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Completing or Abandoning Radical Hysterectomy in Early-Stage Lymph Node–Positive Cervical Cancer: Impact on Disease-Free Survival and Treatment-Related Toxicity
  1. Marloes Derks, MD*,
  2. Freek A. Groenman, MD, PhD,
  3. Luc R.C.W. van Lonkhuijzen, MD, PhD*,
  4. Paulien C. Schut, MD,
  5. Henrike Westerveld, MD, PhD,
  6. Jacobus van der Velden, MD, PhD* and
  7. Gemma G. Kenter, MD, PhD*,
  1. *Center for Gynecologic Oncology Amsterdam, Academic Medical Center;
  2. Center for Gynecologic Oncology Amsterdam, Antoni van Leeuwenhoek–Netherlands Cancer Institute; and
  3. Department of Radiotherapy, Academic Medical Center, Amsterdam, the Netherlands.
  1. Address correspondence and reprint requests to Marloes Derks, MD, Department of Gynecologic Oncology, Academic Medical Center, PO Box 22660, 1100 DD Amsterdam, the Netherlands. E-mail:


Introduction Management regarding completing hysterectomy in case of intraoperative finding of positive lymph nodes in early-stage cervical cancer differs between institutions. The aim of this study was to compare survival and toxicity after completed hysterectomy followed by adjuvant (chemo-)radiotherapy versus abandoned hysterectomy and primary treatment with chemoradiotherapy (CRT).

Methods A retrospective multicenter cohort study was performed. All patients were scheduled for radical hysterectomy with pelvic lymphadenectomy (RHL). In the RHL group, hysterectomy was completed followed by adjuvant (chemo-)radiotherapy. In the second group, hysterectomy was abandoned, and CRT was conducted. Primary outcomes were disease-free survival (DFS) and overall survival. A multivariable analysis on DFS was performed. Toxicity was scored according to the National Cancer Institute CTCAE (Common Terminology Criteria for Adverse Events) v4.03.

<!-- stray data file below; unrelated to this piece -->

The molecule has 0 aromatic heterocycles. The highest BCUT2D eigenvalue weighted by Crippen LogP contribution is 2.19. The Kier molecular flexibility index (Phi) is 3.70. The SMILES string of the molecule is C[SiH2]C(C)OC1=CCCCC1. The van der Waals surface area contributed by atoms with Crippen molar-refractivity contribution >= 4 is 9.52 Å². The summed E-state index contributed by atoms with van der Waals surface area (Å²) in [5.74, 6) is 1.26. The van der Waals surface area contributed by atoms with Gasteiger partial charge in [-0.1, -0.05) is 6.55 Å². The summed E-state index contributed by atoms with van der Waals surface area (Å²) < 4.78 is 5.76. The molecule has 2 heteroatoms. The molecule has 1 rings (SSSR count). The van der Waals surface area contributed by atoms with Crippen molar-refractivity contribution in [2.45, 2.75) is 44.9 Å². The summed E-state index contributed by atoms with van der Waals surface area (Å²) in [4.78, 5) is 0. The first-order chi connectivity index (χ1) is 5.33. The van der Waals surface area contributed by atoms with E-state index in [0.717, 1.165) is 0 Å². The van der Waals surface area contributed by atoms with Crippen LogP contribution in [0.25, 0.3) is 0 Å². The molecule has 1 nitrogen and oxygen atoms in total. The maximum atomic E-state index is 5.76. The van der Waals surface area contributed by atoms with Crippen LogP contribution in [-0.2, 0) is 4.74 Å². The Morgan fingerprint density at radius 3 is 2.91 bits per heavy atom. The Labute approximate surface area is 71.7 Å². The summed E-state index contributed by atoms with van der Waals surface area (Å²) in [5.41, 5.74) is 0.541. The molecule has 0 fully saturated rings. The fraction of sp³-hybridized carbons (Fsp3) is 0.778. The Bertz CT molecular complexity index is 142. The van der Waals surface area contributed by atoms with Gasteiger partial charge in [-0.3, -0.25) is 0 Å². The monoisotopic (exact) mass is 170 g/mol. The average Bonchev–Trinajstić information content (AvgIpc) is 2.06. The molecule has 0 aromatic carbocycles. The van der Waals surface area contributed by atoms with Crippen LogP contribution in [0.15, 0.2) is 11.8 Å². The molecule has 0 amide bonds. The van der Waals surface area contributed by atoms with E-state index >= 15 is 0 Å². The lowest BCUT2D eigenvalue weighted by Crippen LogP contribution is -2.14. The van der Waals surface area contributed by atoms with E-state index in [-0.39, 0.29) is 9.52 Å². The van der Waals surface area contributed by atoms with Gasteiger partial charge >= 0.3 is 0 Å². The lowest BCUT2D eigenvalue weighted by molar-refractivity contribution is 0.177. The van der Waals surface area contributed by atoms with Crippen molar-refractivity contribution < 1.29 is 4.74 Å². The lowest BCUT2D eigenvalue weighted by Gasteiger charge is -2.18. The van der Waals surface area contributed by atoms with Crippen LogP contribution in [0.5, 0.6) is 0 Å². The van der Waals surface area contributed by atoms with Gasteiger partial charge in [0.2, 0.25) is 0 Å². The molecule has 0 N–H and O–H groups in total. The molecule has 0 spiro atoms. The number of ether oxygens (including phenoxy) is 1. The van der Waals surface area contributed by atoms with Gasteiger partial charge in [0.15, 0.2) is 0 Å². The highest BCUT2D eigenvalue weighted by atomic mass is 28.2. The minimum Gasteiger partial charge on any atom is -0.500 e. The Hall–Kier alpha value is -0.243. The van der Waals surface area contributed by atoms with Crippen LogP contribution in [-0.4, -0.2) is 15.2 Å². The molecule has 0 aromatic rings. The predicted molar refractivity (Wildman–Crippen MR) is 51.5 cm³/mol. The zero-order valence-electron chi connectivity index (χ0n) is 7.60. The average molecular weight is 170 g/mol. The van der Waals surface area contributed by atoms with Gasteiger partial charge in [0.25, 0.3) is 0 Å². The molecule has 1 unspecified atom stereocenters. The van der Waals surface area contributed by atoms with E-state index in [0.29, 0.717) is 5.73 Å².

Results A total of 121 patients were included (RHL, n = 89; CRT, n = 32). There was no difference in overall survival (84% vs 77%). Five-year DFS was in favor of completing RHL (81% vs 67%). Multivariable analysis showed that, corrected for lymph node variables, treatment regimen was not associated with DFS. After RHL, pelvic recurrence rate was significantly lower compared with CRT (2% vs 16%). CTCAE grade 3–4 toxicity rates were higher in the CRT compared with the RHL group (59% vs 30%), mainly because of differences in chemotherapy-related hematologic toxicity.

Conclusions In patients with clinically N0 early-stage cervical cancer with intraoperative detection of positive nodes, completing RHL followed by adjuvant (chemo-)radiotherapy may result in a better pelvic control compared with abandoning hysterectomy and treatment with chemoradiotherapy. However, if corrected for lymph node variables, treatment (RHL or CRT) was not associated with DFS.

  • Lymph node–positive early-stage cervical cancer
  • Pelvic control
  • Primary chemoradiotherapy
  • Radical hysterectomy with pelvic lymphadenectomy
  • Survival
  • Toxicity

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  • The authors declare no conflicts of interest.